The Director and authorized representative may upon the presentation of credentials to the occupant or owner enter any premises, building, or structure at any reasonable time for the purpose of investigating and inspecting said premises, building, or structure to determine if the same are being used in compliance with the provisions of this Code. If admission or entry is refused, the Director may apply to the County Counsel to obtain an inspection warrant.
115-05. Void Permits
Officers and employees of the County vested with the duty or authority to issue permits or licenses shall conform to the provisions of this Code. Any permit or license which would purport to authorize the permittee or licensee to erect, alter, or enlarge any building or structure or to use property in any manner in conflict with the provisions of this Code, intentionally or otherwise, shall be null and void.
115-06. Building Permits
All applicants for building permits or other permits shall meet the filing and processing requirements established in the Uniform Building Code, and other Uniform Codes adopted by the County in addition to meeting the requirements of this Code.
Violation of the provisions of this Code or failure to comply with any of its requirements (including violations of conditions and requirements established in connection with zoning agreements, variances, conditional use permits, special development permits, exceptions or other permits granted pursuant to this Code) shall constitute a misdemeanor. Any person, firm, or corporation whether as principal, agent, employee or otherwise who violates this Code or fails to comply with any of its requirements shall upon conviction thereof be fined not more than $500 or imprisoned for not more than six (6) months in the County Jail, or both. Each day such violation continues shall be considered a separate offense. The owner or tenant of any building, structure, premises, or part thereof, and any architect, builder, contractor, agent, or other person who commits, participates in, assists, or maintains such violation may each be found guilty of a separate offense and suffer the penalties herein provided.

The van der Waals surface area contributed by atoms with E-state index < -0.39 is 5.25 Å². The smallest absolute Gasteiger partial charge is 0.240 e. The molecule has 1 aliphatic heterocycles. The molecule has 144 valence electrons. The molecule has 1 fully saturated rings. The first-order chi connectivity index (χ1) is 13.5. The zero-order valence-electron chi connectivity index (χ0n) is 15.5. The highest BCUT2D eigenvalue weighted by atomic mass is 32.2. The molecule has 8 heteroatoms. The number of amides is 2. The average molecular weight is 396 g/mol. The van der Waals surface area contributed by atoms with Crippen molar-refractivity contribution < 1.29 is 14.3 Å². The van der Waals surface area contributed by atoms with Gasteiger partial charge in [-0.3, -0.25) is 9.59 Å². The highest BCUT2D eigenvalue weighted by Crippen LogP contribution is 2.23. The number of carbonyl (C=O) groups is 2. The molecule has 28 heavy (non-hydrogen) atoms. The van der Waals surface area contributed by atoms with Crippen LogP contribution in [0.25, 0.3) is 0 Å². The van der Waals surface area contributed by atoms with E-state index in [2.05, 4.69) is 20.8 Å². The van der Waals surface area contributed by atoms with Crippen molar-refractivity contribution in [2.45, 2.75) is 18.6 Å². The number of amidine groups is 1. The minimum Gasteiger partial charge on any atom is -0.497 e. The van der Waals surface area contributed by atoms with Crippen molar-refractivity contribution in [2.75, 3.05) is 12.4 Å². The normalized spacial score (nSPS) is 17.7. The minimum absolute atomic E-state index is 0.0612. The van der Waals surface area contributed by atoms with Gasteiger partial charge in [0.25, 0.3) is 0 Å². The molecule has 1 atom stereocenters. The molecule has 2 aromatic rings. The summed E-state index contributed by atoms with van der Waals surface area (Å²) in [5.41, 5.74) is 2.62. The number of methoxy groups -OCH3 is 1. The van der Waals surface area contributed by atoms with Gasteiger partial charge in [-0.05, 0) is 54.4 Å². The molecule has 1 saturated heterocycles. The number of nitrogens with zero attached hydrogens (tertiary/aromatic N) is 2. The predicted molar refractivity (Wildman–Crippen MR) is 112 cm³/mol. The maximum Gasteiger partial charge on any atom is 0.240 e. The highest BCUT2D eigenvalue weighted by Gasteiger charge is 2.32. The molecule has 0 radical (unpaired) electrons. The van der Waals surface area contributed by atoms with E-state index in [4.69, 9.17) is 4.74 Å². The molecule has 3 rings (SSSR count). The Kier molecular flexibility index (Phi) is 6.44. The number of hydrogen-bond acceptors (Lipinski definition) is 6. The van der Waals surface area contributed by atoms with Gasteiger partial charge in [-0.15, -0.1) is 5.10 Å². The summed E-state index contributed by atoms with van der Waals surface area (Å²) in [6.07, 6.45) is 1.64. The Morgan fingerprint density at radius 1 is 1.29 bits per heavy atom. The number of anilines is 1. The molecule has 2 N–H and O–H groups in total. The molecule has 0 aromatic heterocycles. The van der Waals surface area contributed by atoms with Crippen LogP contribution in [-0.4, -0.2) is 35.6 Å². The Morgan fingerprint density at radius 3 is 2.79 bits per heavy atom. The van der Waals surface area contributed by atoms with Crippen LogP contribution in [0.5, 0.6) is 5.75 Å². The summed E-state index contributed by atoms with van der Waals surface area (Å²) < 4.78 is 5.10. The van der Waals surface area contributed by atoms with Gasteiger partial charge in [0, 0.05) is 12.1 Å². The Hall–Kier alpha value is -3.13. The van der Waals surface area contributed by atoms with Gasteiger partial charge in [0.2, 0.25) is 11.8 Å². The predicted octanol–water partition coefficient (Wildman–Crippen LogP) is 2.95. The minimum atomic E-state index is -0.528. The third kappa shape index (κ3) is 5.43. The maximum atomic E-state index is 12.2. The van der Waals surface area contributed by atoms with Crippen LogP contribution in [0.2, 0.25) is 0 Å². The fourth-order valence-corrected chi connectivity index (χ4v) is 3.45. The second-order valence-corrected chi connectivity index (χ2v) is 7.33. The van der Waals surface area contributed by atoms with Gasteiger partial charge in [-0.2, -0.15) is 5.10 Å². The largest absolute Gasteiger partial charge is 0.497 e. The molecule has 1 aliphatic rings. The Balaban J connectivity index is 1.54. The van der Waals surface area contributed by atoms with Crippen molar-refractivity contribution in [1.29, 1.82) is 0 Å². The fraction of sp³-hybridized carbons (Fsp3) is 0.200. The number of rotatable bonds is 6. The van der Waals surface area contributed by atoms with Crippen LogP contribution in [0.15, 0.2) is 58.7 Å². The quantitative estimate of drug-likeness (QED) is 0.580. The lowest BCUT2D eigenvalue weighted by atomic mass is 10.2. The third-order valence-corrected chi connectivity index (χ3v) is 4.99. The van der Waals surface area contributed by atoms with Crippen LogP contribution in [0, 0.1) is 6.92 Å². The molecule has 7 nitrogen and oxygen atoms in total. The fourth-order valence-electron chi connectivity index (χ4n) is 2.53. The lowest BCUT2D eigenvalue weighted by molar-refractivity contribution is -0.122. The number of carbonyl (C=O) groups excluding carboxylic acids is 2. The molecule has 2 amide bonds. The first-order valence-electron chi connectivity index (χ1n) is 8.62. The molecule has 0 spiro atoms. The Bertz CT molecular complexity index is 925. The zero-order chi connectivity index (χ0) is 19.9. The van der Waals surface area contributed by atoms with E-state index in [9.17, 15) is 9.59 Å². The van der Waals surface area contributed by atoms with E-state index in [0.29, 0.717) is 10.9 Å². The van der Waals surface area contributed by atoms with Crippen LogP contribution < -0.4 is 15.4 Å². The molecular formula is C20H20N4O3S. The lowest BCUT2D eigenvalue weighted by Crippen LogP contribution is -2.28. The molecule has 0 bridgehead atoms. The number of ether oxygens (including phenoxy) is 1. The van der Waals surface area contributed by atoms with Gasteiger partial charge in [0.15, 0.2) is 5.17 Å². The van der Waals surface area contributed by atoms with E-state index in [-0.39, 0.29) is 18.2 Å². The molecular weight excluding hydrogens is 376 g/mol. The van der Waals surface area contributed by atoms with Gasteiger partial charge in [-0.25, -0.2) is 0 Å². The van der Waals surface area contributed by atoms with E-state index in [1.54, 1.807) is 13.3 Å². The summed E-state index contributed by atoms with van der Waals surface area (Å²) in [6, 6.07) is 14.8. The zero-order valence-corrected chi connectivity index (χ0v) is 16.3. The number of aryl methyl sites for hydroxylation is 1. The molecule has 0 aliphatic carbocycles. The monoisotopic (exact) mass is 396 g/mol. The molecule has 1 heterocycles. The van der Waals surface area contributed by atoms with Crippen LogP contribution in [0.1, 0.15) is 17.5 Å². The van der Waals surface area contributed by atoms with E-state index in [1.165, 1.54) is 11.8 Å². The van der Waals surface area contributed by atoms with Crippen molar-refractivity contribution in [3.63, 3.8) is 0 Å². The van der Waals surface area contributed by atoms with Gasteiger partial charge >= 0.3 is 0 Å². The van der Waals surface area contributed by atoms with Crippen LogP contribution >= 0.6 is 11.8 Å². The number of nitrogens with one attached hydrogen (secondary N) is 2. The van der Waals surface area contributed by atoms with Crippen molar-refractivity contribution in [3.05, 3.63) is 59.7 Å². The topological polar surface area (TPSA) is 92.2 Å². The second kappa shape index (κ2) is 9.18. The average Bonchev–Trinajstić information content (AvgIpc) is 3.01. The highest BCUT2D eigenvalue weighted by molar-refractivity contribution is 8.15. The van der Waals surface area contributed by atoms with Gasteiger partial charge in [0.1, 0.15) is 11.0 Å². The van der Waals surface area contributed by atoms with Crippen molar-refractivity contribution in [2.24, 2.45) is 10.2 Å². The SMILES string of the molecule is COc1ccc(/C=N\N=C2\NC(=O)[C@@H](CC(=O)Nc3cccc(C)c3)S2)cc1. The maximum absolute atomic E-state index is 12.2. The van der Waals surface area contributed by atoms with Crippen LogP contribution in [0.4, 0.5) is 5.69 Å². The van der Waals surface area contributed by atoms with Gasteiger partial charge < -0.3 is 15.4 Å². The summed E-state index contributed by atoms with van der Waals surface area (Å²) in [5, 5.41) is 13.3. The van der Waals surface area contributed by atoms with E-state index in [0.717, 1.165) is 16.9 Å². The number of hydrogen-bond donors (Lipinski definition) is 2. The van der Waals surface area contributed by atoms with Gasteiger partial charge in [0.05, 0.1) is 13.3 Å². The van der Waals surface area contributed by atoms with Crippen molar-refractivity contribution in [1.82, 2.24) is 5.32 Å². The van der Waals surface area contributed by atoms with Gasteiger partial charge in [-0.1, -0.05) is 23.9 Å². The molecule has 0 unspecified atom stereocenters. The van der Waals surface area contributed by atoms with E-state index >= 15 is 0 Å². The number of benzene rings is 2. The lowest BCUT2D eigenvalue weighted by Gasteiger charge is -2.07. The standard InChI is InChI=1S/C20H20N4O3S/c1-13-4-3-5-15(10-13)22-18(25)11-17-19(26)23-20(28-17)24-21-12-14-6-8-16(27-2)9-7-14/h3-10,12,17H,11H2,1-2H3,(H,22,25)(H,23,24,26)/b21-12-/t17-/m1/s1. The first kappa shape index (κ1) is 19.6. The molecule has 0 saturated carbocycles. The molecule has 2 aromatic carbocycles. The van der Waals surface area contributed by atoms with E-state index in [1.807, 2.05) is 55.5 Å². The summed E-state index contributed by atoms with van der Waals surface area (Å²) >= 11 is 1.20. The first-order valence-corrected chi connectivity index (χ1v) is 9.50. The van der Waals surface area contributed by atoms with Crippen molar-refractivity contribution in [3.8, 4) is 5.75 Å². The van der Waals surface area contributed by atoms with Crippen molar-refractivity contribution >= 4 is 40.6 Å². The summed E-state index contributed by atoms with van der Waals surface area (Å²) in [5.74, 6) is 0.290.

Federal crackdown prompts change in approach
Months before passage of the current ordinance in December 2011, Sacramento County planners prepared a comprehensive ordinance governing medical cannabis dispensaries and home cultivation by patients. The term “comprehensive” is not synonymous with “permissive,” however. The draft version of Sacramento County’s interim medical marijuana ordinance banned all types of collectives and dispensaries. Individual patients could only grow their plants inside homes or accessory structures subject to several restrictions, including registration with the county. Here’s a summary:
After extensive public testimony, the Board of Supervisors decided not to adopt the proposed urgency ordinance in June, instead asking staff to bring back options for a permanent ordinance. County planning staff held three “round table” sessions to receive input from dispensary operators and other stakeholders. Additional board discussion of medical cannabis regulations, including the potential costs of code enforcement, took place July and August of 2011.
In October 2011, the four U.S. Attorneys in California launched a new offensive against medical cannabis dispensaries and collectives. That prompted the county to abandon its previous attempts to draft comprehensive regulations, resulting in the board’s passage of the ban on cannabis dispensaries and cultivation.